Tales of vampires have been with us for thousands of years. The Babylonians had Lilith, who reputedly had a thing for sucking the blood of babies. The fiends lurk in the most unimaginable places…The Greeks had the lamaias, also with a penchant for the little ones. The Ashanti had Asabonasam, the Haitians had Loogaroo, India had the Rakshasas. Nearly every culture in every time has had some version of the myth. The specific traits may vary, but again and again we have the story of the undead creatures with the fearsome hypnotic gaze and the unholy need to drink human blood. It wasn’t until the advent of “Varney the Vampire”, however, that the vampire truly reached its stride in Western culture. “Varney” was published in 1847 (the same year as “Wuthering Heights, but that was about a different sort of soul-sucker) as a series of “Penny Dreadfuls” which eventually encompassed 108 episodes. Fifty years later, Bram Stoker gave us “Dracula”, which left a lasting imprint on vampire mythology…but eventually people turned back to other monsters to occupy their imaginations. It wasn’t until the 1980’s that vampires would experience their next true resurgence, but they took off with a vengeance and have been prominent features of our fiction ever since. What tale of ourselves are we exploring inside this particular mythos, and what possible application can it have here, at the beginning of the 21st century? Who is the vampire now?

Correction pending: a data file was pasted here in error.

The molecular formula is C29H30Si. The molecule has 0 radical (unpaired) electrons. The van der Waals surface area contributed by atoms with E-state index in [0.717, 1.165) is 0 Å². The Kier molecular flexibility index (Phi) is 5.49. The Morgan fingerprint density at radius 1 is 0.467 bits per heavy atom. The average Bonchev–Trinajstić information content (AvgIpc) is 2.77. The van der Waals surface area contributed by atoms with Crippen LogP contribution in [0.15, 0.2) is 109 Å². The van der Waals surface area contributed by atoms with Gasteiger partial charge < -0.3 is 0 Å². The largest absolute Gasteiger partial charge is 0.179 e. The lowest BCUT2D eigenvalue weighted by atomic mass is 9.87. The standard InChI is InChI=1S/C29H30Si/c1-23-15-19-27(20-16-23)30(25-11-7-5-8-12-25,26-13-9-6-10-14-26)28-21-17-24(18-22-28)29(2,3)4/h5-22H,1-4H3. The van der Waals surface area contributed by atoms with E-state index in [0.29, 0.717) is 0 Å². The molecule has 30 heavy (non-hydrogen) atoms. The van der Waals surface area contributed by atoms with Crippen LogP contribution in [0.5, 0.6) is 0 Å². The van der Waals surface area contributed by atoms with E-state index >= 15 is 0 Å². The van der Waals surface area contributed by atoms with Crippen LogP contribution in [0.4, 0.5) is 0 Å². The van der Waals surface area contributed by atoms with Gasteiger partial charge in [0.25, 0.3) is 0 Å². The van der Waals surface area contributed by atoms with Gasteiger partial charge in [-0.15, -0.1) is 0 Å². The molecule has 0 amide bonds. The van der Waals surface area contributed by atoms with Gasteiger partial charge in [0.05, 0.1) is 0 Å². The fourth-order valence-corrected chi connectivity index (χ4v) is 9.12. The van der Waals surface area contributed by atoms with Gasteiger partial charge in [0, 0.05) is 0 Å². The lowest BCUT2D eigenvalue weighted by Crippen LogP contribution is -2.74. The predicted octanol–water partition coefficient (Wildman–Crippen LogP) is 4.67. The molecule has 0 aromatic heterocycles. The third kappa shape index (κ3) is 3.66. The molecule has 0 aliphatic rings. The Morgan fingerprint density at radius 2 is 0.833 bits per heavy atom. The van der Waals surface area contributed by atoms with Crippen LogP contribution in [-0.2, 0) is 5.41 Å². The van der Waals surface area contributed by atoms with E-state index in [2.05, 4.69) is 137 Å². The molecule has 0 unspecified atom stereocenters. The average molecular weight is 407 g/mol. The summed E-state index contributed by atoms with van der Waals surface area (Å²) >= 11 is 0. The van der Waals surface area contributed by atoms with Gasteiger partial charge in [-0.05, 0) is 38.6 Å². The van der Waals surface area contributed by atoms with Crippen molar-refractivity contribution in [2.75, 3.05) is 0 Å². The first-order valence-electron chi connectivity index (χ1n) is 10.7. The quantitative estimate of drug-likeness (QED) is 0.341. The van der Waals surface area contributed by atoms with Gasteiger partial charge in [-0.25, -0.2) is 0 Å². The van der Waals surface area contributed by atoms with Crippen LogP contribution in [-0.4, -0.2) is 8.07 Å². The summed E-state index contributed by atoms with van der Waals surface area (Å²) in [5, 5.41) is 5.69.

A Brief History of Vampirism
Mythology occupies a special place in human imagination. It is the realm where we write out our dearest hopes and worst fears in the symbolism of dreams. When Athena sided with Orestes in his trial for the murder of his mother, it represented the death knell of matriarchal society. When Jesus Christ walked on water, he represented our dreams of overcoming this murky quagmire in which we all dwell. So what do vampires represent to the deeper levels of human consciousness, and why now, more than ever, do we need them?
Just as in dreams, the symbols we choose in our mythology can represent different things to us at different times. Perhaps, when the Babylonians stayed awake at night, watching over their infants, Lilith represented the implacable and uncontrollable forces of nature which could suck the life out of their children to satisfy some eternal balance they could not comprehend. To the Greeks, struggling as they were with the advent of a new system of management, the lamaias (as with the Maenads) represented the stifled, though not quelled, rage of the women they strove to repress. By 1847, our situation was rather different, and the symbols had subtly changed. The vampire was a man, the overtones sexual, and we are invited to sympathize with his plight. Varney does not want to torment people with his desires, but eventually, unable to overcome his nature, he takes himself out with a swan dive into Mt. Vesuvius. It seems obvious that here, deep in the middle of the Victorian Age, we were struggling just a bit with our more “animal” desires, and with the changing roles we were to play as the Industrial Revolution began to be felt throughout all the social strata.